Tom Redington Lake Fork Report & Pics: August 17, 2009

Zach caught this big one on a Lake Fork Twitch Worm, 7 lb 12 oz.

Dana caught her biggest bass ever on a teaching trip with her husband.

The bass fishing over the past couple of weeks on Lake Fork has been slower than normal. Summertime structure fishing is normally the most consistent bite of the year; however, dramatically fluctuating water levels and temps seem to have slowed the bite and we’re catching lower numbers and not many big fish as of late. It’s still Lake Fork and we’ve had a number of days with 20 or more fish and the average size fish is around 3 lbs most days, but this is well below average in both categories. With the weather turning hotter once again, I expect the bite to get back to normal. In the meantime, I’m running a lot of water looking for a few good schools of fish, then working them over for a long time to get the fish to bite. The key is covering water with the graph until you find a good school, and then having the confidence to stay there and the patience to get those fish to bite.

Looking forward, September & October are always popular months on Fork as the fall tournament season really cranks up. It’s perfect timing for the tournaments too, because the cooling water turns on the fishing in both the shallows and out deep. September-November normally produces our fastest action on Fork for numbers, with lots of keeper sized fish chasing bait in the shallows, while big groups of bass school up out deep. Whether you like topwaters, spinnerbaits, and crankbaits up shallow or fishing with soft plastics and spoons out deeper, fall is a fun time to fish Lake Fork.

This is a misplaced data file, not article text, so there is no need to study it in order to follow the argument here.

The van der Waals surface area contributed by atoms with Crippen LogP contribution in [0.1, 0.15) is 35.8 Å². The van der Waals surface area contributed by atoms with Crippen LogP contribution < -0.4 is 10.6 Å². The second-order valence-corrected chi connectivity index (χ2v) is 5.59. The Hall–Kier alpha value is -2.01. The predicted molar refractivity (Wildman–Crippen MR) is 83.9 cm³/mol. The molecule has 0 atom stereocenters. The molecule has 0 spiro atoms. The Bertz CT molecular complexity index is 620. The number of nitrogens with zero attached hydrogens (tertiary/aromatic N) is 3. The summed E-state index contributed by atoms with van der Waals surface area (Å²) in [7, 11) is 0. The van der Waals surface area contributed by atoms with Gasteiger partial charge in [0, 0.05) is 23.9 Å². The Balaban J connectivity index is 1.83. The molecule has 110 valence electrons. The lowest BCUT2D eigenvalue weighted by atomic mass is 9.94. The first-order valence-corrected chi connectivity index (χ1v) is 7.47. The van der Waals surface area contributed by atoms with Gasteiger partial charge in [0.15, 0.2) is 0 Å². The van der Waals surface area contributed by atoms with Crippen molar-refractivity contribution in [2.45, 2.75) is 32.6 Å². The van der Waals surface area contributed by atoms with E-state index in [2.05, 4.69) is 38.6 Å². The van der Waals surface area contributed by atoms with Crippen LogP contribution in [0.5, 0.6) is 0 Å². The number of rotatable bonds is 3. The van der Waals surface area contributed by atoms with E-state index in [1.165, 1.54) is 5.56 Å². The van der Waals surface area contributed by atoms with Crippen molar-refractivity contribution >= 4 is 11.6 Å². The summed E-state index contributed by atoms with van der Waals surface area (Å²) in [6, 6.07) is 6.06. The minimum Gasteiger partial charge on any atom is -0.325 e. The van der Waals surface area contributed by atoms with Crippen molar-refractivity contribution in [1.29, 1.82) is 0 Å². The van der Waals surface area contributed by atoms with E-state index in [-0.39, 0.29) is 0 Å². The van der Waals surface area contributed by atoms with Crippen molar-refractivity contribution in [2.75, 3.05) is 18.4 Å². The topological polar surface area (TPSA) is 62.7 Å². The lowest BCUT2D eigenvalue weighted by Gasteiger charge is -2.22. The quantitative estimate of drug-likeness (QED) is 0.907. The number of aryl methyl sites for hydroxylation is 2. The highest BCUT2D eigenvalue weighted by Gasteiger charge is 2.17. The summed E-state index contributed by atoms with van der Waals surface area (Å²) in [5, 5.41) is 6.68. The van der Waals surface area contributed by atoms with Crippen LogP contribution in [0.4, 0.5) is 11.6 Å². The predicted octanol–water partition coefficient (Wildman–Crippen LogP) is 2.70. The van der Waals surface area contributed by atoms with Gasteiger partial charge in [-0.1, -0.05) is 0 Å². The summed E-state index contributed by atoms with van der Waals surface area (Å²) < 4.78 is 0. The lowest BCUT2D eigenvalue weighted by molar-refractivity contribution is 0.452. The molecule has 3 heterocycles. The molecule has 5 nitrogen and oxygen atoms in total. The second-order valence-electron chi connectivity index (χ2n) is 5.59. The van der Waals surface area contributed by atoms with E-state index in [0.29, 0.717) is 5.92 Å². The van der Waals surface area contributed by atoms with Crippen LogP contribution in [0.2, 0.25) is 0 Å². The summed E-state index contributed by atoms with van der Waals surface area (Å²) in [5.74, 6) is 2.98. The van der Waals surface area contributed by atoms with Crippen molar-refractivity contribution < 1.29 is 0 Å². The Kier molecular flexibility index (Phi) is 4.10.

For those of you looking for more frequent updates on Lake Fork fishing and my adventures as a Pro on the FLW Tour, check out my Facebook and Twitter sites: http://www.facebook.com/tom.redington http://twitter.com/Tom_Redington


Boat for Sale: My 2009 Ranger Z520 boat is for sale. It is fully loaded, rigged with a 250 HP Mercury Pro XS motor with a 5 year warranty (good until 2014). It’s value priced and will save you about $10,000 off the cost of a new boat. For more details and pics of the boat, please check my website (www.lakeforkguidetrips.com) or drop me a note.

Lake Conditions: After 10” of rain in a week and quick rise, the lake is back down around full pool again now. The lake level is currently at 402.89’ (about 1” below full pool) and slowly dropping. The water clarity is running about normal, with stained water up north and clear greenish water on the south end. Water temps are on the rise again, reading 86 to 90 degrees in most areas of the main lake. I’m showing the thermocline around 28’, which is about where it normally develops on Fork.

Location Pattern: Although some fish are still shallow relating to the grass, I’m concentrating on schools of fish on offshore structure. Structure like points, humps, channel bends, and roadbeds in 20’ to 33’ continue as my main pattern. Some days these bass are suspended and other days they’re on the bottom. Many of these schools are relating to a few pieces of isolated cover, so watch your depth finder closely for them and make precise casts or you’ll miss these fish.